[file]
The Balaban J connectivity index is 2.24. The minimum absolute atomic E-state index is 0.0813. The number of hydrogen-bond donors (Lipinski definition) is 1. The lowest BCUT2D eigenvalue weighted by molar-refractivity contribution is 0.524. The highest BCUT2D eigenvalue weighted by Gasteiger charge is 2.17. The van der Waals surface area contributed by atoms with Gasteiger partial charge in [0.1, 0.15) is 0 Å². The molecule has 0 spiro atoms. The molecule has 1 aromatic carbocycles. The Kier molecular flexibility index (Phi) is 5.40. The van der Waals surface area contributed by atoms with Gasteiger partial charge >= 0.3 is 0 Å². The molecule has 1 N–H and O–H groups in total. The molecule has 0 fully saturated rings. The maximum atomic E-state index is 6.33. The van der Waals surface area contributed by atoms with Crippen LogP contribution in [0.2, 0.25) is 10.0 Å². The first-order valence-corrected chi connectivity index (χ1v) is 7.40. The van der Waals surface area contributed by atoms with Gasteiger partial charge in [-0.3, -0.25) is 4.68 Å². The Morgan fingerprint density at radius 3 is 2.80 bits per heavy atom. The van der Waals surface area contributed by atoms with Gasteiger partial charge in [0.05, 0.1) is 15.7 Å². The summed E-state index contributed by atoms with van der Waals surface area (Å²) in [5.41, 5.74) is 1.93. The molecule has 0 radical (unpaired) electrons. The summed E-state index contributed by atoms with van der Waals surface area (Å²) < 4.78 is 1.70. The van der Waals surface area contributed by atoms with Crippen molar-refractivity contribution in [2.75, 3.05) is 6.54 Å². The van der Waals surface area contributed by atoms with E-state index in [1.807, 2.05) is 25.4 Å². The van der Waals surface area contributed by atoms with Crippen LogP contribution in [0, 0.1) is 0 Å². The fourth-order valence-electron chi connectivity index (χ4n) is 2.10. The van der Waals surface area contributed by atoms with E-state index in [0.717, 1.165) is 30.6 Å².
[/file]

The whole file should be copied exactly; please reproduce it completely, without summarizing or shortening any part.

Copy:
The Balaban J connectivity index is 2.24. The minimum absolute atomic E-state index is 0.0813. The number of hydrogen-bond donors (Lipinski definition) is 1. The lowest BCUT2D eigenvalue weighted by molar-refractivity contribution is 0.524. The highest BCUT2D eigenvalue weighted by Gasteiger charge is 2.17. The van der Waals surface area contributed by atoms with Gasteiger partial charge in [0.1, 0.15) is 0 Å². The molecule has 0 spiro atoms. The molecule has 1 aromatic carbocycles. The Kier molecular flexibility index (Phi) is 5.40. The van der Waals surface area contributed by atoms with Gasteiger partial charge >= 0.3 is 0 Å². The molecule has 1 N–H and O–H groups in total. The molecule has 0 fully saturated rings. The maximum atomic E-state index is 6.33. The van der Waals surface area contributed by atoms with Crippen LogP contribution in [0.2, 0.25) is 10.0 Å². The first-order valence-corrected chi connectivity index (χ1v) is 7.40. The van der Waals surface area contributed by atoms with Gasteiger partial charge in [-0.3, -0.25) is 4.68 Å². The Morgan fingerprint density at radius 3 is 2.80 bits per heavy atom. The van der Waals surface area contributed by atoms with Gasteiger partial charge in [0.05, 0.1) is 15.7 Å². The summed E-state index contributed by atoms with van der Waals surface area (Å²) in [5.41, 5.74) is 1.93. The molecule has 0 radical (unpaired) electrons. The summed E-state index contributed by atoms with van der Waals surface area (Å²) < 4.78 is 1.70. The van der Waals surface area contributed by atoms with Crippen molar-refractivity contribution in [2.75, 3.05) is 6.54 Å². The van der Waals surface area contributed by atoms with E-state index in [1.807, 2.05) is 25.4 Å². The van der Waals surface area contributed by atoms with Crippen LogP contribution in [0, 0.1) is 0 Å². The fourth-order valence-electron chi connectivity index (χ4n) is 2.10. The van der Waals surface area contributed by atoms with E-state index in [0.717, 1.165) is 30.6 Å².